I want to study the crystallographic phase transitions of crystals with increasing temperature. Which freely available MD package should I choose, which has easily available tutorials/example-input-files for this kind of work?

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    $\begingroup$ MD is only as accurate as the force-field used. Most freely available MD codes have freely available FF's for biomolecular simulations $\endgroup$
    – B. Kelly
    Commented Feb 15, 2022 at 23:25
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    $\begingroup$ Did you choose something yet? What options have you considered? The two most popular MD programs here seem to be LAMMPS and GROMACS. Is that right @B.Kelly? $\endgroup$ Commented Sep 2, 2022 at 21:48
  • $\begingroup$ comment only based on limited exposure: "which has easily available tutorials/example input files" certainly applies to LAMMPS! $\endgroup$
    – uhoh
    Commented Sep 3, 2022 at 1:07
  • $\begingroup$ @uhoh I'm curious how you saw this question? It wasn't active for 6.5 months, so it wasn't bumped to the top. I commented on it (which doesn't bump the question to the top) and the next day you saw the question?! $\endgroup$ Commented Sep 6, 2022 at 19:58
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    $\begingroup$ @uhoh actually when a question is bumped by the community user, there is a trace, but you have to look at the timeline or edit history to see it. This only happens when a question has at least one answer though, so it's not what happened on this question :) By the way user49535, how is this problem going for you? Did you choose a software to use yet? $\endgroup$ Commented Nov 1, 2022 at 18:57

1 Answer 1



Any popular MD software is likely to allow you to study phase transitions with increasing temperature. LAMMPS slightly beats GROMACS in terms of activity here on MMSE, since the tag has 82 questions in total and 38 asked this year, whereas the tag comes in a close second with 69 questions in total and 36 asked this year. Our LAMMPS chat room is also a bit older than our Gromacs chat room and the LAMMPS one has more active users and more messages from users in it.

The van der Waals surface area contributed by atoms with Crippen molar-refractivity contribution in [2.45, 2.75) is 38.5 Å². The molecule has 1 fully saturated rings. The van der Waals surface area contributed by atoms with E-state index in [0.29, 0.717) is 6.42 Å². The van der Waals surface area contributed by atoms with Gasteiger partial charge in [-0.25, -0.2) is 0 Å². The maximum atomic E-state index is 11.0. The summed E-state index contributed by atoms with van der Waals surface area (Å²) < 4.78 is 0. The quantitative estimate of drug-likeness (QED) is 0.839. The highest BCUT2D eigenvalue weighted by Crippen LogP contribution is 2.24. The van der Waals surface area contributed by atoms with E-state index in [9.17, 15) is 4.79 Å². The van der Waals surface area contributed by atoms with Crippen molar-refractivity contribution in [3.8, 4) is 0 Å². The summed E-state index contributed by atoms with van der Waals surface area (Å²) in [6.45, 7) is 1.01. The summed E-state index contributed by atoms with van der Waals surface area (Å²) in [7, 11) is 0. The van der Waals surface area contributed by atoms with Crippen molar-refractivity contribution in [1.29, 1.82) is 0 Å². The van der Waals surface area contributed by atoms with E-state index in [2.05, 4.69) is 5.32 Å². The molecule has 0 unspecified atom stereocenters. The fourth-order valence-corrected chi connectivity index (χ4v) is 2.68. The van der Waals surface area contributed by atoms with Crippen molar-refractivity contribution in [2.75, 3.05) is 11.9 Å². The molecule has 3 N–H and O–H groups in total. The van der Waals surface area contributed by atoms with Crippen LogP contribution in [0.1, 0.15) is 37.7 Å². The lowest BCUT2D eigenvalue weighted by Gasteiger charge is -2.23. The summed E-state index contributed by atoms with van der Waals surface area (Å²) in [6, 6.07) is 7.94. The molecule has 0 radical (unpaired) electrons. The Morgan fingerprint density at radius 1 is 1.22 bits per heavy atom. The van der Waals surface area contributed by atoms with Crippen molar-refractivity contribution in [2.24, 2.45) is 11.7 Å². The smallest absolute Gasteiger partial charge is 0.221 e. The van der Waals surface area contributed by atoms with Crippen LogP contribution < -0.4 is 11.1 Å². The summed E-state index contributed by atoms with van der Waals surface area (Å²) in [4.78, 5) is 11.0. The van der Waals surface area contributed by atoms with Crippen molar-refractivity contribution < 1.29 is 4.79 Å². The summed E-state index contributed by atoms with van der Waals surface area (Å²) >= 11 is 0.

Here's some information about LAMMPS:


  • Free, and open-source (GNU GPL license).
  • Long history: First released in 1995 (4 years after Gromacs in 1991, although Gromacs was based on an earlier program called GROMOS from 1978).
  • Under very active development: For many codes, the majority of the development was done years or decades ago, but the development of LAMMPS seems only to have grown, not waned. This is also true for Gromacs, but LAMMPS has 220 contributors on GitHub whereas Gromacs only has 81. I've even seen a LAMMPS simulation being done on a smartphone back in 2018, and I could see a plot that was changing in real-time as the calculation was being done!
  • Since the very beginning (decades ago), it was designed to run in parallel (i.e. fast). In fact the "MP" in LAMMPS" stands for "massively parallel"! There's also support for GPUs.


  • Basically all of the advantages listed above are also true of Gromacs (and Gromacs has been developed for longer, but LAMMPS has more developers currently, which is probably more important in the long-run).
  • According to Steve Plimpton, a fator of 2x speed-up in GROMACS compared to LAMMPS is "not surprising" because GROMACS has pairwise interactions implemented in assembly code.
  • It is primarily a classical MD code, so quantum effects are not the focus. QM/MM is possible, but would require using one of the interfaces.
  • $\begingroup$ I will add something to Nike's answer. Irrespective of the choice of MD software, you have to perform various other analyses (e.g. - Local structure analysis, g(r), etc), which may or may not be included in your MD tool. For this, you can write your own code, also there are several post-processing tools out there that can do the heavy work for you. OVITO or MDAnalysis are among some of the popular and frequently updated tools you can take a look into. $\endgroup$ Commented Nov 2, 2022 at 17:00

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